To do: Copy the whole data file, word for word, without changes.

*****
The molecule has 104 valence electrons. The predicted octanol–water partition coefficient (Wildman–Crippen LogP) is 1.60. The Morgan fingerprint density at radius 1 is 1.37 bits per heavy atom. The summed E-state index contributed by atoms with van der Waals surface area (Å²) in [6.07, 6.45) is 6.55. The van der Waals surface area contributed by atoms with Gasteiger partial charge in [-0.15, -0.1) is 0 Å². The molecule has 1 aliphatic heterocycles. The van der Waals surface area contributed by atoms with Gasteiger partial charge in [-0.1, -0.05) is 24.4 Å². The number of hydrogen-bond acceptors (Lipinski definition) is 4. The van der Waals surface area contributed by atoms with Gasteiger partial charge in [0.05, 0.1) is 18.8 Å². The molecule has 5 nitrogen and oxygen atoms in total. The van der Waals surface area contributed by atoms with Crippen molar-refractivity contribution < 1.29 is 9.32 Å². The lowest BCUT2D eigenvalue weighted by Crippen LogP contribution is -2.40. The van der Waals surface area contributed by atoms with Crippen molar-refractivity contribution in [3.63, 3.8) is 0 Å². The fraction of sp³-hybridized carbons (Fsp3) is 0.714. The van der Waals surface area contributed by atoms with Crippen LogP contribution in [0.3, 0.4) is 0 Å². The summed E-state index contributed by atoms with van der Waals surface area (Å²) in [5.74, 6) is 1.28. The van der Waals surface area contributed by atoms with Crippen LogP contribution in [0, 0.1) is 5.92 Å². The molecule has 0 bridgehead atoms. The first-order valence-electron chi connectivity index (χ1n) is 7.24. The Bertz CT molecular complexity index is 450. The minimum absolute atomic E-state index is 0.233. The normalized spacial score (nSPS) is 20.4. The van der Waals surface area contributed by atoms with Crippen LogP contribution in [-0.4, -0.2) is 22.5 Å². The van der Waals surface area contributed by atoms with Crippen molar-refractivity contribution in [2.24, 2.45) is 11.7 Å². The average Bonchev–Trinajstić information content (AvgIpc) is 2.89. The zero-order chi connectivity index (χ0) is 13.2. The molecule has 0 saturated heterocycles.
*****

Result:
The molecule has 104 valence electrons. The predicted octanol–water partition coefficient (Wildman–Crippen LogP) is 1.60. The Morgan fingerprint density at radius 1 is 1.37 bits per heavy atom. The summed E-state index contributed by atoms with van der Waals surface area (Å²) in [6.07, 6.45) is 6.55. The van der Waals surface area contributed by atoms with Gasteiger partial charge in [-0.15, -0.1) is 0 Å². The molecule has 1 aliphatic heterocycles. The van der Waals surface area contributed by atoms with Gasteiger partial charge in [-0.1, -0.05) is 24.4 Å². The number of hydrogen-bond acceptors (Lipinski definition) is 4. The van der Waals surface area contributed by atoms with Gasteiger partial charge in [0.05, 0.1) is 18.8 Å². The molecule has 5 nitrogen and oxygen atoms in total. The van der Waals surface area contributed by atoms with Crippen molar-refractivity contribution < 1.29 is 9.32 Å². The lowest BCUT2D eigenvalue weighted by Crippen LogP contribution is -2.40. The van der Waals surface area contributed by atoms with Crippen molar-refractivity contribution in [3.63, 3.8) is 0 Å². The fraction of sp³-hybridized carbons (Fsp3) is 0.714. The van der Waals surface area contributed by atoms with Crippen LogP contribution in [0.3, 0.4) is 0 Å². The summed E-state index contributed by atoms with van der Waals surface area (Å²) in [5.74, 6) is 1.28. The van der Waals surface area contributed by atoms with Crippen LogP contribution in [0, 0.1) is 5.92 Å². The molecule has 0 bridgehead atoms. The first-order valence-electron chi connectivity index (χ1n) is 7.24. The Bertz CT molecular complexity index is 450. The minimum absolute atomic E-state index is 0.233. The normalized spacial score (nSPS) is 20.4. The van der Waals surface area contributed by atoms with Crippen LogP contribution in [-0.4, -0.2) is 22.5 Å². The van der Waals surface area contributed by atoms with Crippen molar-refractivity contribution in [2.24, 2.45) is 11.7 Å². The average Bonchev–Trinajstić information content (AvgIpc) is 2.89. The zero-order chi connectivity index (χ0) is 13.2. The molecule has 0 saturated heterocycles.